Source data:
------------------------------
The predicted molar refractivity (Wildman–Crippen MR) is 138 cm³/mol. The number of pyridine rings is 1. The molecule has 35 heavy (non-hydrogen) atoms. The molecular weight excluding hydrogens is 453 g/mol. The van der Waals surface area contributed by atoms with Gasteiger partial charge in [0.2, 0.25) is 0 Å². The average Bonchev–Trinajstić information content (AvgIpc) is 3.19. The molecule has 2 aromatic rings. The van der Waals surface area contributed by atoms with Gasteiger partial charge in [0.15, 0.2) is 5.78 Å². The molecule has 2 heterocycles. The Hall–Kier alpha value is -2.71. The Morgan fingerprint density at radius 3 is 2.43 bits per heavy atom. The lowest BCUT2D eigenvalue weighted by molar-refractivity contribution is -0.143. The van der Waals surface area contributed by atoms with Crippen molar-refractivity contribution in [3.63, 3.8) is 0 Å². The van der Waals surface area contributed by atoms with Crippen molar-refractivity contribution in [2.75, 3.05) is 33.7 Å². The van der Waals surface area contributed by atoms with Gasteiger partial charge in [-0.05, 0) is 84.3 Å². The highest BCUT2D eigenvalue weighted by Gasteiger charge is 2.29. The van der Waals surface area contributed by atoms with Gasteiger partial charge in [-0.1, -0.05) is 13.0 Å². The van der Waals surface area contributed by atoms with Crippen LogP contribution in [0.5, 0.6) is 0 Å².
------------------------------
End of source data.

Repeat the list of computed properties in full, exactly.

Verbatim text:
The predicted molar refractivity (Wildman–Crippen MR) is 138 cm³/mol. The number of pyridine rings is 1. The molecule has 35 heavy (non-hydrogen) atoms. The molecular weight excluding hydrogens is 453 g/mol. The van der Waals surface area contributed by atoms with Gasteiger partial charge in [0.2, 0.25) is 0 Å². The average Bonchev–Trinajstić information content (AvgIpc) is 3.19. The molecule has 2 aromatic rings. The van der Waals surface area contributed by atoms with Gasteiger partial charge in [0.15, 0.2) is 5.78 Å². The molecule has 2 heterocycles. The Hall–Kier alpha value is -2.71. The Morgan fingerprint density at radius 3 is 2.43 bits per heavy atom. The lowest BCUT2D eigenvalue weighted by molar-refractivity contribution is -0.143. The van der Waals surface area contributed by atoms with Crippen molar-refractivity contribution in [3.63, 3.8) is 0 Å². The van der Waals surface area contributed by atoms with Crippen molar-refractivity contribution in [2.75, 3.05) is 33.7 Å². The van der Waals surface area contributed by atoms with Gasteiger partial charge in [-0.05, 0) is 84.3 Å². The highest BCUT2D eigenvalue weighted by Gasteiger charge is 2.29. The van der Waals surface area contributed by atoms with Gasteiger partial charge in [-0.1, -0.05) is 13.0 Å². The van der Waals surface area contributed by atoms with Crippen LogP contribution in [0.5, 0.6) is 0 Å².